Malvert and The Punch Bowl of Pee
Perhaps the oddest casting in Student Bodies was that of the creepy janitor, Malvert. Played by the late Patrick Boone Varnell, who was a double-jointed extreme ectomorph standing at 6′ 3″ and only weighing in at slightly over 100 lbs. He nicknamed himself The Stick because of this condition and found physical comedy to be his calling.
Varnell’s antics were front and center as the goofy Malvert who pretty much steals the show, sometimes simply by doing nothing and sometimes by claiming the prom night punch is spiked with pee. The zany actor’s career was sadly cut short when he passed away in 1989 at age 43. His body was donated to science following his death.
The Quest For an R-Rating
For a slasher, even a slasher spoof, Student Bodies is virtually bloodless. The film actually contains none of the criteria that would call for the MPAA to slap an R-rating on it, but this being a parody, reportedly the first of it’s kind, the producers came up with a completely random way to obtain their elusive rating.
About halfway through the film, we cut away from the action to see a man in a suit sitting behind a desk explaining that the producers of the film wish to achieve the “very popular” r-rating that other slasher films carry but since their picture does not contain full-frontal nudity, graphic violence, or an explicit reference to sex, the staple MPAA r-rating criteria, the man finishes his explanation with a simple eff you. A title card flashes on the screen stating that the MPAA has rated the film as R for restricted and we cut back to the movie. Well played zany film producers, well played.
The Cult of Perilous Parodies
With a sea of late 70s/early 80s horror flicks to choose from, Student Bodies narrowed its sights to the slasher flicks of the time period. They poked fun at flicks such as Halloween (1978), Friday the 13th (1980), Prom Night (1980), Black Christmas (1974), and When a Stranger Calls (1979) to name a few. There are several silly nods and hilarious homages to each spread throughout the 86-minute runtime.
The film was a failure upon release with most critics claiming that the funniest parts were shown in the film’s trailer. Vincent Canby of The New York Times wrote the film was “a real disappointment,” as it “just slowly topples over as you watch it, like a stand-up comedian in the act of failing.” But despite its abject box office failure, Student Bodies became somewhat of a cult classic thanks to its subsequent airings on television. The fact that the film featured little profanity, zero blood and guts, and nada nudity made it a TV broadcast favorite.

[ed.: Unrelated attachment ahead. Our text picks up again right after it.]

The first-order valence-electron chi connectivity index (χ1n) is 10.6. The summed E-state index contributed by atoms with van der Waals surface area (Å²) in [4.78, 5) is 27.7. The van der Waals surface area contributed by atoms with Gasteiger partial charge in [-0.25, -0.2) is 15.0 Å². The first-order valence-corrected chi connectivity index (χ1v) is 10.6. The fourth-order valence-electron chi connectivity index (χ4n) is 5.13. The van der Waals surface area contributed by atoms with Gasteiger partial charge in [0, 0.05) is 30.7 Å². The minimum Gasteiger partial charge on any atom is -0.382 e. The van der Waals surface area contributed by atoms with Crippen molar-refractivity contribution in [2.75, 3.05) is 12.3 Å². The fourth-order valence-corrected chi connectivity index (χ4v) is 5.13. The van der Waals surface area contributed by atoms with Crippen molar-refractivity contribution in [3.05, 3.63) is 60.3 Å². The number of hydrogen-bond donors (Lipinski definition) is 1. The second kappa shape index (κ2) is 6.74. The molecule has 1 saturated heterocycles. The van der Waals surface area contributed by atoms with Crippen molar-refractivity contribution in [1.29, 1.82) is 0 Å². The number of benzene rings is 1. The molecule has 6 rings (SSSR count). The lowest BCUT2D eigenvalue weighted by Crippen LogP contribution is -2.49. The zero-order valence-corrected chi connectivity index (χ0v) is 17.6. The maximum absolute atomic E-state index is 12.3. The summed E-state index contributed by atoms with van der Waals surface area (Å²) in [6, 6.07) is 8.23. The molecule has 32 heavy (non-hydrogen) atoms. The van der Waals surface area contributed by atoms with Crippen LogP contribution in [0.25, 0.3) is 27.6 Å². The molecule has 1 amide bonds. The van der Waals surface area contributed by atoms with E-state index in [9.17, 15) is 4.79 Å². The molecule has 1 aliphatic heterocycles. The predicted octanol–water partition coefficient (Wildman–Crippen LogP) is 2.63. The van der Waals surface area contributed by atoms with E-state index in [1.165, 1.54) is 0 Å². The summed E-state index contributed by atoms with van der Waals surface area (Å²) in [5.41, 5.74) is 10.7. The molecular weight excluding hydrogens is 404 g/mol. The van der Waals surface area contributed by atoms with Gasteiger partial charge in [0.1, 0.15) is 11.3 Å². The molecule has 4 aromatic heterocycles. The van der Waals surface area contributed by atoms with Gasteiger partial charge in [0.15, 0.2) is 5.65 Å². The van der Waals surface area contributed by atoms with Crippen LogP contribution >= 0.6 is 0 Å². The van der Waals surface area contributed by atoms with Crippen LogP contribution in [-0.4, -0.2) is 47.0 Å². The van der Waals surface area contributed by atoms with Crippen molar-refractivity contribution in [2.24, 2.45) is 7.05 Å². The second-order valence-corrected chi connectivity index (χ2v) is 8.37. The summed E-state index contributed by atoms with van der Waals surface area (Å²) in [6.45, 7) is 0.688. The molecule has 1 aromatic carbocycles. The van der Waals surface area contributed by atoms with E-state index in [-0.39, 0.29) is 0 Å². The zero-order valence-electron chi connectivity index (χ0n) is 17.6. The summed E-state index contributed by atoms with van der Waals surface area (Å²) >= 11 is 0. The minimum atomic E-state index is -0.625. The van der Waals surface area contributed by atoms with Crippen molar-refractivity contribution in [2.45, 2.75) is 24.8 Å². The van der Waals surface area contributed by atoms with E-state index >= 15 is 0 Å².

From the cheesy slapstick gags to the corny one-liners, Student Bodies is a time capsule in that it captures a moment in American cinema where a dawning of a golden age was upon the world. Horror films, up until that point, hadn’t peaked yet and in a few short months, the genre was primed to explode into the stratosphere and Student Bodies fit right into that mold.
While it is neither scary nor hilarious, it walks a line where there are certainly elements of both genres present that makes for an entertaining watch. Let’s face it, you’ve most certainly passed that cover box in the video store or that poster at the review theater, or even scrolled past that streaming service avatar and thought one day I’ll give that a watch. Well, my fiend, now is that someday and Student Bodies is calling your name… albeit in a heavy breathing, murderer kind of voice.
That’s it for this month. Time to close the Video Vault doors so I can brush up on my horror knowledge. You know, there’s a great place I go too for all of my horror needs and that’s the NOFS Twitter, Subreddit, and the Horror Movie Fiend Club on Facebook. There you’ll find everything horror from A to World War Z (2013)… I know, I know, it worked with the sentence flow. Don’t @ me! Until next time, fellow fiends, stay creepy!